When brothers, Frank and Leo Dillon started selling imported caffeinated gum and mints as a side business alongside their software development jobs back in 2008, they never dreamt of the growth they would see.
“Candy Hero evolved gradually – we never had a particular goal,” says Frank. “We went from online retail to owning a couple of shops and then, as other businesses started to become interested in our products, we shifted to wholesale distribution. Ten years on and we have a solid B2B model, importing containers of confectionary and other goods from America and Japan and selling those, as well as some British products into the UK and EU member states.”
Immediate post-Referendum reaction
The results of the EU Referendum in 2016 presented a number of challenges for a business whose customer base is split 50:50 between the UK and the EU. “There was immediate panic from many of our EU customers about whether they would still be able to buy from the UK and on what terms,” says Frank. “Although most of what our EU customers buy are US products, they like the fact that the UK acts as a middleman. We bridge that trade relationship.”
The uncertainty around both the terms of Britain leaving the EU and post-Brexit relations made firm plans difficult. “The key was to be quite dynamic,” explains Frank. “We had to visualise possible future realities and consider different solutions based on various outcomes. It was a steep learning curve and the information we needed wasn’t always easy to find.”
Time to prepare
One of the main concerns was the possibility of Candy Hero being priced out of future opportunities. “If we had to pass on additional costs of shipping goods from our UK warehouse to customers in the EU, such as administrative costs and duty, what was to stop someone coming along and muscling us out of the deal?”
For Frank, the fact that it’s taken four years since the Referendum to see any change has been really helpful. “It’s given us time to learn about the different options and what would work well for us. We saw very early on that the ideal solution would be for us to have a business in Europe supplying our European customers, but that seemed an impossibility due to the scale of investment needed. However, the growth of the business during the last couple of years has given us the opportunity to invest in a solution. We’re now in a much better position than we were.”
Investing in a new solution
The solution has turned what was a significant business risk for Candy Hero into a real opportunity for growth. “We looked at various options, for example, we found that a British company can create a VAT registration in the EU and use third party warehousing, moving stock in bulk for onward distribution, which reduces the number of customs declarations and the amount of import VAT required,” says Frank.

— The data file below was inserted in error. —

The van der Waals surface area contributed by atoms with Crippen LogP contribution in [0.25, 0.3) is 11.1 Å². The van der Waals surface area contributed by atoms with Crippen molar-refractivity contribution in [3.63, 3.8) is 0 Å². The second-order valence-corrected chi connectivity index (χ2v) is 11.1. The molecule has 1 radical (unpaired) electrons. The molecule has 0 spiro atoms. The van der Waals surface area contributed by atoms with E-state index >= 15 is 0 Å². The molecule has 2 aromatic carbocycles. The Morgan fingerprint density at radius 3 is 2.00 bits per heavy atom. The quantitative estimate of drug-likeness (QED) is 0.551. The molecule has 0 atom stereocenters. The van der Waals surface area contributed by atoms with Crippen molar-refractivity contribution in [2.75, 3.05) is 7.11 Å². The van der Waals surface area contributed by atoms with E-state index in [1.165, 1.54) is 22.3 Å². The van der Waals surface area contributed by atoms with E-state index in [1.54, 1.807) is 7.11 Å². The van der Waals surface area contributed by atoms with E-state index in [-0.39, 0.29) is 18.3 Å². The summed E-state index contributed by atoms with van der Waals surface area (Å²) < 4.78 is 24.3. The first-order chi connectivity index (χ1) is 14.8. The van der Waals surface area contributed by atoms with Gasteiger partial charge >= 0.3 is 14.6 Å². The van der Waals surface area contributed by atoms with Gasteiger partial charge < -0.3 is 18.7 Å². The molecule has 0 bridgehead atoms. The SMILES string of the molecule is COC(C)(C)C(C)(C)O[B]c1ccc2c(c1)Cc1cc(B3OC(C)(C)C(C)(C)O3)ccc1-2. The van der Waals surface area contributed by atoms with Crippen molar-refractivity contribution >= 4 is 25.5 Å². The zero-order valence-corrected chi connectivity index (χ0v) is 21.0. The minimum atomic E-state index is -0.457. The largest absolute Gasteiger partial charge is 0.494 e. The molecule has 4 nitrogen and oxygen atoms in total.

“However, we realised that that wouldn’t provide us with the control we wanted – the unique software stock control system we’ve developed just wouldn’t work with an independent warehouse provider.
“In 2020, we reached a tipping point, where our current warehouse was too small, and we needed to decide whether to expand solely in the UK or in Europe by the end of the year, allowing our natural expansion to mitigate Brexit risks in one single business move. Based on various indicators, we had already considered that the Netherlands would be a great place for a new physical warehouse. They have the largest port in Europe, they’re open to imports, English-speaking, offering a number of incentives, such as the opportunity to defer import VAT and, importantly, the East of the country borders Germany, one of our key customers.”
Frank worked closely with HSBC to ensure that the structure of the new deal wouldn’t compromise the business’ existing trade finance and invoice finance facilities. “We have a great relationship with HSBC, who had faith in us and were open to, and supportive of our plan, to manage Brexit,” says Frank.
Creating a frictionless customer experience
The brothers’ experience of web design and development has helped shape their approach to Brexit planning. “We took the frictionless experience principle from ecommerce and applied it to Brexit,” says Frank.
“Essentially that means that all the services and supply chain solutions we have developed in the UK are identical and we have changed our proprietary software to acknowledge the new warehouse and provide a multi-warehouse solution. We’re now working to meet the end of the year deadline, which will see all the goods we import sent directly to either the UK or the Netherlands. At the same time, the British goods we sell in Europe will be moved once a week in one go, reducing friction.”
Looking to the future, Frank sees the expansion into Europe as a huge positive for the business, regardless of how UK trade relations evolve. “It means that our customers will experience a seamless transition. In business terms, it offers huge customer benefits – even if Brexit was cancelled tomorrow, it would still be worthwhile, enabling us to maintain a lean supply chain, price competitively and maintain margins. We’re also keeping an eye on potential future trade deals, for example, with the US, which could reduce duties on imports and offer a great opportunity for businesses like ours.”
The key was to be quite dynamic. We had to visualise possible future realities and consider different solutions based on various outcomes.
We took the frictionless experience principle from ecommerce and applied it to Brexit.
The pandemic has tested the resilience of small businesses – and focused minds on how to build a legacy that will endure.
The end of the Brexit transition period on 1st January 2021 is drawing ever closer and as trade talks with the EU go down to the wire, it is difficult to know exactly what businesses need to do to prepare. However, business leaders are in agreement about one thing – no preparation is not an option.